In Greek mythology, the fifty daughters of Danaus were know as Danaides. The family migrated from Libya in North Africa to Argos in Greek. The fifty sons of Danaus' brother Aigyptus later arrived in Argos in search of their cousins. They forced Danaus to let them marry the girls, but he persuaded his daughters to murder the men on their wedding night.
|Danaides murdered their husband|
All murdered their husband on the wedding night, except Hypermnestra, who spare her husband Lynceus, because he respected her desire to remain a virgin. Danaus was angered that his daughter refused to do as he ordered and was punished her with imprisonment, but afterwards restored to her husband Lynceus. The Danaides buried the corpses of their victims and were purified from their crime by Hermes and Athena at the command of Zeus.
Danaus afterward found it difficult to obtain husbands for his daughters, so he invited men to public contests, in which his daughters were given as prizes to the victors. According to other version Lynceus killed Danaus as revenge for the death of his brother, and he and Hypermnestra started the Danaid Dynasty of rulers in Argos. The other fourty nine Danaides remarried by choosing their mate in foot races.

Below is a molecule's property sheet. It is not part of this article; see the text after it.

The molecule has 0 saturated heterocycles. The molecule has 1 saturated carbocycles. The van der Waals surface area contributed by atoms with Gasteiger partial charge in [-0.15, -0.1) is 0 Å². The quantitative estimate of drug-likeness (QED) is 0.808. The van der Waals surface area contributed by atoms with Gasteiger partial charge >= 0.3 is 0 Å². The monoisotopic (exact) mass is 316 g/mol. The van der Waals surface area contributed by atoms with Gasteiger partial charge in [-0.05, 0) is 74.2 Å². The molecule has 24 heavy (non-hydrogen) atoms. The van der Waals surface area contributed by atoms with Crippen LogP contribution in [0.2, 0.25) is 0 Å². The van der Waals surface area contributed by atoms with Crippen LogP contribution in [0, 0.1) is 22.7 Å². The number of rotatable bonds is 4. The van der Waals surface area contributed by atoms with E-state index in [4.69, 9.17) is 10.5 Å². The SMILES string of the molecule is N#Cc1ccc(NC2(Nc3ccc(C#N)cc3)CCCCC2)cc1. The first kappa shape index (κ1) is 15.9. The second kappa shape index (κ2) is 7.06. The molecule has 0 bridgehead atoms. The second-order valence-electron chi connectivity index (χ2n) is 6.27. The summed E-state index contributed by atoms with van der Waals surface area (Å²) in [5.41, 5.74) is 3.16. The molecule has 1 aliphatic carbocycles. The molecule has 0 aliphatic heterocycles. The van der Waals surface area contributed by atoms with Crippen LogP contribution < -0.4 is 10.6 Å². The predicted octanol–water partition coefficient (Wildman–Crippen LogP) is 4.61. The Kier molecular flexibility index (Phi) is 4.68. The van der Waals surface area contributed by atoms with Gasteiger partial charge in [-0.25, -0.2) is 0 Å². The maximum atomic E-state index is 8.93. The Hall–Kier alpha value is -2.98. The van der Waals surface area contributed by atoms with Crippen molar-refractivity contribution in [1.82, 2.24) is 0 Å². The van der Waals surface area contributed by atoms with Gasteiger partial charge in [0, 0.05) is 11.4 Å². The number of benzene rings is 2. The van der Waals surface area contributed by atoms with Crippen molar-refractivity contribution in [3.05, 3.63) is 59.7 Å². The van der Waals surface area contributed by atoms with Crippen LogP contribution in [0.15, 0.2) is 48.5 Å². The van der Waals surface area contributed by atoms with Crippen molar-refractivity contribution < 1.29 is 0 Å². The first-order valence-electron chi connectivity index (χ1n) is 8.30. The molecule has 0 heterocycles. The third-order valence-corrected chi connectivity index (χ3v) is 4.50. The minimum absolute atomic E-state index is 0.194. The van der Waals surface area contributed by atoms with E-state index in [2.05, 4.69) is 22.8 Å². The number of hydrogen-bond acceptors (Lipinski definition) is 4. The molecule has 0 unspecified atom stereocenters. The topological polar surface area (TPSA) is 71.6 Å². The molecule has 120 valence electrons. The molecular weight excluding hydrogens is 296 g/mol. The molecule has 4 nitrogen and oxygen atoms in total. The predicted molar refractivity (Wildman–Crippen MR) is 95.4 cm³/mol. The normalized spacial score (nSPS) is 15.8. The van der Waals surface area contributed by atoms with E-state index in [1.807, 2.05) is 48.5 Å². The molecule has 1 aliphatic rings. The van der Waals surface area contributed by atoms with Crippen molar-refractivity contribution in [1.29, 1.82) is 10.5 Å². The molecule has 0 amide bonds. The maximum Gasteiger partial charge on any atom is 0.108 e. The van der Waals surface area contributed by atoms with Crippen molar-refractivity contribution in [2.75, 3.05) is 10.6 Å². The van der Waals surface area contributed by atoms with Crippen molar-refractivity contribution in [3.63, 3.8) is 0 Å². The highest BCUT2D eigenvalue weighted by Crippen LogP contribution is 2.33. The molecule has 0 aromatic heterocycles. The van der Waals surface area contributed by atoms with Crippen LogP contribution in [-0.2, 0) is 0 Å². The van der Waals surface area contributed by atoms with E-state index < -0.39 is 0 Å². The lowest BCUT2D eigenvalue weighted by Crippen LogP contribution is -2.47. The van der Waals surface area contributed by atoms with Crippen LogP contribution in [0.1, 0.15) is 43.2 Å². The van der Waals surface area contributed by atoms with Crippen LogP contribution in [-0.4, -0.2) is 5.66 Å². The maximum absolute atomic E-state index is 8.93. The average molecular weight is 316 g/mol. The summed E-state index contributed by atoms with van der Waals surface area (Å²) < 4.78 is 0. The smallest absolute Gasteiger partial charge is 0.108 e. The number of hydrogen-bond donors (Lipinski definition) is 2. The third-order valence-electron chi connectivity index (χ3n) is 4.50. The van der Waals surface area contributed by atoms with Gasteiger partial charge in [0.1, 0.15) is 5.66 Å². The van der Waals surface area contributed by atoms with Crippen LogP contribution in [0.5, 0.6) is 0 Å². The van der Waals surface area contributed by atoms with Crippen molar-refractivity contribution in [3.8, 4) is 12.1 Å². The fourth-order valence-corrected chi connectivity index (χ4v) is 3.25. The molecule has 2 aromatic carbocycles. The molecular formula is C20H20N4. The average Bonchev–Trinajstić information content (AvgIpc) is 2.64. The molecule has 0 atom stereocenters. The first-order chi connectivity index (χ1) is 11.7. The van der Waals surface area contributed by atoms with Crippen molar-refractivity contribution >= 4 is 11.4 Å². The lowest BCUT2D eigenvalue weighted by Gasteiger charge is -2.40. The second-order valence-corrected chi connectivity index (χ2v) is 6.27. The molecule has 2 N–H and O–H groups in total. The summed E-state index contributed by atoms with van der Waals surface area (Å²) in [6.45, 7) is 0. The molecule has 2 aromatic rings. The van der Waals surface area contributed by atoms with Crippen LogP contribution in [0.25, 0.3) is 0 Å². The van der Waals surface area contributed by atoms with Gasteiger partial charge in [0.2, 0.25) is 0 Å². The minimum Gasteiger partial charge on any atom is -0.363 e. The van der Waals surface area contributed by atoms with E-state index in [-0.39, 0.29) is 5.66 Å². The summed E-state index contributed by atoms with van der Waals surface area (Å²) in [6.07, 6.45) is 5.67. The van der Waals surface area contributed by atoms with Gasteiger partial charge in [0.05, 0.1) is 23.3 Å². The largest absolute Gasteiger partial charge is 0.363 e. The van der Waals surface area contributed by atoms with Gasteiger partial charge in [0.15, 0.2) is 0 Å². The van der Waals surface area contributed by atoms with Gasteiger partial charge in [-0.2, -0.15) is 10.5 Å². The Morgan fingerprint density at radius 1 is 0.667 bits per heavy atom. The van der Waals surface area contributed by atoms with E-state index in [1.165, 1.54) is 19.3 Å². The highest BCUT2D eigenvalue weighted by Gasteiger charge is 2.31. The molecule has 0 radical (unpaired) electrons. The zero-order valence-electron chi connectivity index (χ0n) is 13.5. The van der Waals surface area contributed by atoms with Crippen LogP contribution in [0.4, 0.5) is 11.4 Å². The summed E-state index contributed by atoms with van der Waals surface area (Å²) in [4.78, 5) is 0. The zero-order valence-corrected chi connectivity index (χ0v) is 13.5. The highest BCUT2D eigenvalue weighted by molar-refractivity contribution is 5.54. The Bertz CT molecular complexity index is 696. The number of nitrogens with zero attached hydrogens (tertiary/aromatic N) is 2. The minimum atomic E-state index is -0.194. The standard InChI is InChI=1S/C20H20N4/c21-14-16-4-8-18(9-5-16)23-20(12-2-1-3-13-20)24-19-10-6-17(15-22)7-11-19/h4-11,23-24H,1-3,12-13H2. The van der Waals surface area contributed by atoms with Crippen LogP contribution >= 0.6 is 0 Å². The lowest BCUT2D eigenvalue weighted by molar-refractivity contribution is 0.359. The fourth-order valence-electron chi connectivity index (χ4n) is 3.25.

|Danaides in underworld|
Not withstanding Danaides purification mentioned by earlier writers, later poets tell Danaides were punished for the crime by Hades, after their death, in Tartarus (underworld) forced them to carry water from the Styx in a jar to fill a bathtub with a leak, to wash their sins off. Because the water was always leaking they would forever try to fill the tub. In rare version Danaides were killed by Lynceus together with their father.